ArcelorMittal’s plant in Fos sur Mer, near Marseille’s harbour and gateway to the Mediterranean Sea in Southern France, is an important site in Europe with a production capacity of 4 million tons of steel a year. It is as big as a city and employs around 4,000 workers (ArcelorMittal and 3rd parties).
One of these workers is Denis Emeric, Head of Technical Maintenance at Fos sur Mer. He leads a team of 350 workers who devote their energies to maintaining the complex infrastructure and to perform inspection operations.
Denis is acutely aware of how much time it takes for his teams to perform their inspection and maintenance tasks. Inspecting chimneys, pipes or roof structures at a height higher than some of the highest buildings in France (as a matter of a fact, Notre Dame would fit inside the steelshop), not to speak about the steaming heat that can make this task even more complicated.
Traditionally, these routine maintenance and inspection missions are performed by erecting heavy scaffoldings or by using rope access when scaffolding is not possible. Of course, setting up scaffoldings and halting machinery so technicians can climb up and perform inspections is tedious, expensive and potentially hazardous.
Denis Emeric believes he has found the ideal solution to streamline these routine tasks at Fos sur Mer: inspection drones.
With drones, they can acquire sharp visual data on critical assets and machinery, all while keeping their feet safely on the ground.
Decades of experience with aerial camera technology
“We have long history with the use of remote controlled aircrafts, and we understood very early the benefits of using aerial camera technology.” says Ronald Kefferstein, Head of the Maintenance Team, with 30 years experience at ArcelorMittal. “In fact we are proud to have been portrayed by the French media as true pioneers within the industry in France since we adopted air balloons with cameras in 2004 and started using remote controlled helicopters with cameras back in 2010. We gradually moved onto drone technology since they became readily available and made perfect sense to us.”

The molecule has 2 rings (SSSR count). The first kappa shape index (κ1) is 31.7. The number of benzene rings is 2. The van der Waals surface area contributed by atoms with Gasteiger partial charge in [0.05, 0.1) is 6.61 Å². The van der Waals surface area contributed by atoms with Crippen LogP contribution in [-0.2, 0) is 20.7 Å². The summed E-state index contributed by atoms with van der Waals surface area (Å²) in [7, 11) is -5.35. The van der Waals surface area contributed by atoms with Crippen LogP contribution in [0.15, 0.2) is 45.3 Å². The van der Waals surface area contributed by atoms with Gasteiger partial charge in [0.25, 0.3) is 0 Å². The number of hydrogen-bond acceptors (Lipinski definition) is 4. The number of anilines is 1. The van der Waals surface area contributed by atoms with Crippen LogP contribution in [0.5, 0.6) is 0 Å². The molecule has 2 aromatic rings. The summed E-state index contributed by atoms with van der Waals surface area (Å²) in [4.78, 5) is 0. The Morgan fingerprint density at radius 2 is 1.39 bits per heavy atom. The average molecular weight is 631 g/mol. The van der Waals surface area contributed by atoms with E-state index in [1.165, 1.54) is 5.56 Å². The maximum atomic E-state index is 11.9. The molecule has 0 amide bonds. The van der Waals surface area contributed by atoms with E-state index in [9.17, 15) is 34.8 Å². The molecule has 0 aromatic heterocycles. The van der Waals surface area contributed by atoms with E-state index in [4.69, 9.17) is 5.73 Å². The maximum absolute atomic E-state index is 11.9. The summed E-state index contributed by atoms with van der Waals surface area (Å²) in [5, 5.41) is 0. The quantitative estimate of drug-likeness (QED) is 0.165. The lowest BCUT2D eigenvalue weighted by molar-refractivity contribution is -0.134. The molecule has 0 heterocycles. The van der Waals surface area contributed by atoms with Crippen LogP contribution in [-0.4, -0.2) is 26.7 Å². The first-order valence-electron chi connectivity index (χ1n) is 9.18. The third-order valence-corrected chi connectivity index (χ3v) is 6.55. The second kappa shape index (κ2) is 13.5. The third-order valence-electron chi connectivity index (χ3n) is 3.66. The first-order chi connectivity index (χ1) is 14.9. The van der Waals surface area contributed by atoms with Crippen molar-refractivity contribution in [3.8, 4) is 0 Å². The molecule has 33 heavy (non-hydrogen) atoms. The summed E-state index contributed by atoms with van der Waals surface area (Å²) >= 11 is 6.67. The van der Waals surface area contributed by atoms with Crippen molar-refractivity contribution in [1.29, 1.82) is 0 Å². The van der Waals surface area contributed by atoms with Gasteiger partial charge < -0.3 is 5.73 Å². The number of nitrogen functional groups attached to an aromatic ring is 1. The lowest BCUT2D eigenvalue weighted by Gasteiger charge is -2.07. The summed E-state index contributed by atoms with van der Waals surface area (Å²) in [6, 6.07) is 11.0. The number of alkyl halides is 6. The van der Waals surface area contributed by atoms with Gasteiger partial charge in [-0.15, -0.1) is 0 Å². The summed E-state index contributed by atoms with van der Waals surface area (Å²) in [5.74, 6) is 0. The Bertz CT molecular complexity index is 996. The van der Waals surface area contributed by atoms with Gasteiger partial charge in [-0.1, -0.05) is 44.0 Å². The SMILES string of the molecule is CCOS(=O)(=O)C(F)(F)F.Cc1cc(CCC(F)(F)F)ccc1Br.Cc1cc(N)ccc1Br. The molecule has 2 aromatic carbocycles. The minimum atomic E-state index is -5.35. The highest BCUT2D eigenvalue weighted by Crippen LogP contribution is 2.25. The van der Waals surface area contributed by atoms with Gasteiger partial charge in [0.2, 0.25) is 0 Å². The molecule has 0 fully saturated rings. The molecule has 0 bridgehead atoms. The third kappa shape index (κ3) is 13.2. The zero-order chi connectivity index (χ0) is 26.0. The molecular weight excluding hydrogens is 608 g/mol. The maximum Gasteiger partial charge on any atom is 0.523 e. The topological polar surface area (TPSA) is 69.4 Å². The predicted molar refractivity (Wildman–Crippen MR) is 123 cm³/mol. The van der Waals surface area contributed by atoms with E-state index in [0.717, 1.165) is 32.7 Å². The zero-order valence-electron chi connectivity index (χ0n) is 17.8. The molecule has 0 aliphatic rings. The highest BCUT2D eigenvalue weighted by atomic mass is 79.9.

Because of their early adoption, the plant of ArcelorMittal Fos sur Mer has gained a significant experience in using aerial camera technology for inspections in the last decades, and is now a major contributor to ArcelorMittal’s Drone Cell Division Worldwide.
All ArcelorMittal plants, including 30 industrial sites from Europe, Africa, America, Asia and Australia, organize web conferences each quarter where they share best practices and push for smarter integration of drones.
The ArcelorMittal drone program
Today, the drone team at ArcelorMittal Fos sur Mer is led by Yassine Ben Kacem, who leads 6 pilots. There is never a dull moment in the steel factory and his team’s expertise is requested and praised daily. Yassine Ben Kacem’s team frequently performs a variety of missions ranging from inspection, maintenance, thermal and stockpile surveying and more.